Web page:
A team of researchers has found that X-rays could be a leading-edge diagnostic tool for Covid-19 patients with the help of Artificial Intelligence (AI)
Rio De Janeiro, A team of researchers has found that X-rays could be a leading-edge diagnostic tool for Covid-19 patients with the help of Artificial Intelligence (AI).
The findings, published in the IEEE/CAA Journal of Automatica Sinica, indicate that the research team used several different Machine Learning (ML) methods to detect Covid-19, two of which resulted in a 95.6 per cent and a 98.5 per cent accuracy rating, respectively.
“We decided to investigate if a Covid-19 infection could be automatically detected using X-ray images,” said researcher Victor Hugo C. de Albuquerque from the Universidade de Fortaleza, noting that most X-ray images are available within minutes, compared to the days required for swab or saliva diagnostic tests.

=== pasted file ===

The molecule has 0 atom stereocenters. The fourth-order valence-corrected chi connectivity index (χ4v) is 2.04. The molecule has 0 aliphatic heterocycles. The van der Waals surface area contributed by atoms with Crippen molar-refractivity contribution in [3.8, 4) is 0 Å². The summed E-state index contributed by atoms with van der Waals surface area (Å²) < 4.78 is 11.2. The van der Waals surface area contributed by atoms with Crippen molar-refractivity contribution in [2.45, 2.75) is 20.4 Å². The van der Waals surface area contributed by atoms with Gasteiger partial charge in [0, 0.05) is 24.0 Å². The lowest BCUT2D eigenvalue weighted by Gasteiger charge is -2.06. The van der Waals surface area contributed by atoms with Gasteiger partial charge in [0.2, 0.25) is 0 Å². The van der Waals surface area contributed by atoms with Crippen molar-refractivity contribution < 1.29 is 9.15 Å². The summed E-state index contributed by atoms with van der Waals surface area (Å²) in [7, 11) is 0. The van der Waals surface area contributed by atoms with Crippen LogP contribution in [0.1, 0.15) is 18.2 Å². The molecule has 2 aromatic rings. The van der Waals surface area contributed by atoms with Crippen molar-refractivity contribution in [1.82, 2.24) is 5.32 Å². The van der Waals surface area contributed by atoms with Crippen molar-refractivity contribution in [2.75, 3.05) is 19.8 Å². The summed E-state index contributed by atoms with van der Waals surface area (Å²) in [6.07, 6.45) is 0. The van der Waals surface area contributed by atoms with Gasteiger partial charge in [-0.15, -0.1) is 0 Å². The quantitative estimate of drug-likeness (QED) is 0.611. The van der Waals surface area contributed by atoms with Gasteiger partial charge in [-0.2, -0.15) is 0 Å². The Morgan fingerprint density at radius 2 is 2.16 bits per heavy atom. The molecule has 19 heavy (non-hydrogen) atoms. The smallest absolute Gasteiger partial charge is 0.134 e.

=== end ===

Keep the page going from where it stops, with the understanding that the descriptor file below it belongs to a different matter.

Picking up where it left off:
However, the researchers found a lack of publicly available chest X-rays to train their AI model to automatically identify the lungs of Covid-19 patients.
They had just 194 Covid-19 X-rays and 194 healthy X-rays, while it usually takes thousands of images to thoroughly teach a model to detect and classify a particular target.
To compensate, the team took a model trained on a large dataset of other X-ray images and trained it to use the same methods to detect lungs likely infected with Covid-19.
“Since X-rays are very fast and cheap, they can help to triage patients in places where the health care system has collapsed or in places that are far from major centers with access to more complex technologies,” Albuquerque said.
“This approach to detect and classify medical images automatically can assist doctors in identifying, measuring the severity and classifying the disease,” Albuquerque added.
The researchers said they are planning to continue testing their method with larger datasets as they become available, with the ultimate goal of developing a free online platform for medical image classification.
Article: X-rays, AI together may help detect Covid faster